Japan reported a larger current account surplus in September of JPY2.72 trillion (JPY2.14 trillion in August). It was the largest since March 2022. As is widely recognized, Japanese current account surplus is not driven by the trade balance. Afterall, Japan is experiencing a trade deficit, though it is falling. The average monthly trade deficit was JPY1.3 trillion last year. The average monthly trade deficit this year has been about JPY625 bln. Still, on a quarterly basis the deficit was reduced to about JPY113 bln monthly average in Q3, the fourth consecutive quarterly improvement. While Japan's undervalued currency has not brought much criticism from Europe or the US, we suspect it could change if Japan begins experiencing a growing trade surplus. The current account figures also showed that Japanese investors bought JPY3.3 trillion (~$22 bln) of US Treasuries in September, the most in six months. Japanese investors were net sellers of other sovereign bonds in September, with the notable exception of French and Swedish bonds.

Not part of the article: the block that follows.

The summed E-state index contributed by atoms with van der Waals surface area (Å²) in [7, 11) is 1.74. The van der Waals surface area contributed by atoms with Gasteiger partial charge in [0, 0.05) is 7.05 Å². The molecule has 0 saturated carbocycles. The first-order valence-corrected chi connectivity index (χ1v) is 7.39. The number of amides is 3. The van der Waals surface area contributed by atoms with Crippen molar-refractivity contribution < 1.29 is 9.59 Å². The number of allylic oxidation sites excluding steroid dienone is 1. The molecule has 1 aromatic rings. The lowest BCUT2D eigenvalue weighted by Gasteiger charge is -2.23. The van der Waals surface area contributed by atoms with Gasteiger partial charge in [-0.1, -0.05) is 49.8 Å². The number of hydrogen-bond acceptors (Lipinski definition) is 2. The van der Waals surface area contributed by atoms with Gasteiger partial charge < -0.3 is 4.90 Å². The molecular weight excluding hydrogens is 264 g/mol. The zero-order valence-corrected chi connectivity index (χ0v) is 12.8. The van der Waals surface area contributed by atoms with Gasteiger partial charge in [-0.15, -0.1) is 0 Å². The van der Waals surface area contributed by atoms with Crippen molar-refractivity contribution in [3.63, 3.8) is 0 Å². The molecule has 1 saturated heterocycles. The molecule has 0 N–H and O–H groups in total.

The yen fell to five-day lows yesterday, even though the US 10-year yield softened, dipping below 4.50%. Part of the yen's weakness may have stemmed from comments by Bank of Japan Governor Ueda who seemed to suggest that there is only a small chance of an end to the negative overnight interest rate this year, as some had anticipated. He was quoted saying "At this point, I am not sure when we can be confident" that the inflation target will reach on a sustainable basis. By poking above JPY151, the dollar retraced a little more than (61.8%) of the three-day decline that began the month. It extended yesterday's gains marginally to almost JPY151.20 in the European morning. There are around $1.1 bln in options at JPY151 that expire today. The Australian dollar slipped through $0.6400 in late dealings in North America yesterday to meet the (50%) retracement objective of the rally off the year's low set on October 26 near $0.6270. It is in narrow range today of roughly $0.6395-$0.6410. The next retracement (61.8%) is near $0.6365. Additional support maybe around $0.6330. A move above $0.6450-5 would lift the tone. The greenback edged higher against the Chinese yuan to a three-day high near CNY7.2875. Still, it continues to trade in a narrow range that was largely at the end of last week. The PBOC's dollar fix and the average in the Bloomberg survey continues to narrow gradually due to the survey response. The reference rate has slipped slightly to CN7.1772. A week ago, it was CNY7.1796. The average projection in Bloomberg's survey was CNY7.2721, down from CNY7.3134 a week ago.